If You Want A Nobel Prize, You Can Buy One

Simon Kuzents receiving his Nobel Prize for Economics from from King Gustav Adolf of Sweden, 1971.
Simon Kuzents receiving his Nobel Prize for Economics from from King Gustav Adolf of Sweden, 1971.

Even the brilliant economist, Simon Kuzents who wrote about modern economic growth, might be perplexed that his Nobel Prize Medal sold at auction this week for $390,000. The 200 grams of 23-karat gold from which the medal is cast is worth $8,700.  Since the buyer was not disclosed, the question remains, who wants to own another man’s award?

In a meritocracy, awards are handed out stingily. But if you have the money, you can even buy your own Nobel Prize.

The father of the Nobel Peace Prize, Alfred Nobel, invented dynamite and amassed a huge fortune from his 355 inventions.

In 1888, Alfred Nobel was shocked to read his own obituary in a French newspaper. The headline read: “The Merchant of Death is Dead.” Though the paper had confused Nobel with his brother Ludvig, the obituary inspired Nobel to change his will and to establish a foundation that would award a series of prizes to those who confer the “greatest benefit on mankind.” Nobel died in 1896 and his Nobel Foundation has been awarding annual prizes in physics, chemistry, medicine, literature, peace and, more recently, economic sciences ever since.

Since 1901, the Nobel Foundation has awarded Nobel Prizes to 860 people and 22 organizations. Along with a gold medal, each recipient receives a diploma and a million dollars.

Only a handful of Nobel Prize medals have been sold at auction. The hammer price has ranged from $17,000 in 1985 for Randal Cremer’s 1903 Nobel Peace Prize to $4.1 million in 2014 for James Dewey Watson’s 1962 Nobel Prize in Medicine for his co-discovery of DNA.

The iconic image of Watson and Crick giving a presentation on DNA in 1953 at Cambridge University.
The iconic image of Watson and Crick giving a presentation on DNA in 1953 at Cambridge University.

Few of the medals are sold by their recipients. Niels Bohr (1922 Nobel Prize in Physics) and August Krog (1920 Nobel Prize in Physics) both auctioned their own medals in 1940 to raise money for Finnish Relief during the Winter War. The anonymous buyer donated the medals to the Danish Historical Museum of Fredrikborg. James Dewey Watson (1962 Nobel Prize in Physics for co-discovery of DNA) also auctioned his own medal after negative comments about African intelligence caused a significant drop in his income.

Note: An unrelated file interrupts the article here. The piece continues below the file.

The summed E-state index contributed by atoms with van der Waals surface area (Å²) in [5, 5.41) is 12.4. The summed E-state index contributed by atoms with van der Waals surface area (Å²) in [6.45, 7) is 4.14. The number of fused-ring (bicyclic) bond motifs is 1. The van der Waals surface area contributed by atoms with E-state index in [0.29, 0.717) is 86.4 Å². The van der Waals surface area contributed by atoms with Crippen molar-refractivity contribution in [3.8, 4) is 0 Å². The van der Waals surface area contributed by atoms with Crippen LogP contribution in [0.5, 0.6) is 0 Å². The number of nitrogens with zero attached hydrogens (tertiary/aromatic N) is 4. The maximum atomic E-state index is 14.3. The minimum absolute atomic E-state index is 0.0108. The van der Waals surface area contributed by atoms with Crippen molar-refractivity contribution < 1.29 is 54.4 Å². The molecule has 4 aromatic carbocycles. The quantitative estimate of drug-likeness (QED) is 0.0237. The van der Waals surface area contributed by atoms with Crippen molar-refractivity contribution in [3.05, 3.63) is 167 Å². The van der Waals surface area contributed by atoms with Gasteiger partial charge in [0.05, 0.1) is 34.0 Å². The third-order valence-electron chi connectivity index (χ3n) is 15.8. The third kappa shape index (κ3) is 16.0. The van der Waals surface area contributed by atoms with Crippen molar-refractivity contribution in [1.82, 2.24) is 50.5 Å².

Russian Billionaire Alisher Usmanov bought the medal and returned it to Watson. Usmanov declared the medal should stay with its rightful owner and that the funds should be used for scientific research. Pre-auction, Watson had mentioned he hoped to use the funds to buy a David Hockney painting.

Francis Crick’s family decided to auction his medal after it had been locked away for 50 years. Crick’s 1962 Nobel Prize in Medicine (for his co-discovery of DNA structure) sold for $2.27 million in 2013. The purchaser was Jack Wang, CEO of Biomobie, a regenerative medicine technology company located in Silicon Valley and Shanghai. He made the purchase to inspire those working at Biomobie.

Carlos Saavedra Lamas’s 1936 Nobel Peace Prize was discovered in a South American pawn shop. Lamas had received the award for negotiating the end of war between Bolivia and Paraguay. It sold for $1.6 million in 2014.

Some Nobel Prize recipients have gone to great lengths to keep their medals out of other’s hands. In 1940, after the Nazis had taken Copenhagen, Laureates Max Von Laue and James Franck smuggled their medals to the Bohr Institute where the gold was dissolved in aqua regia, a mixture of hydrochloric acid and nitric acid. The dissolved medals remained untouched on a laboratory shelf. After the war, the chemistry was reversed; the raw gold extracted and sent to Stockholm to be recast.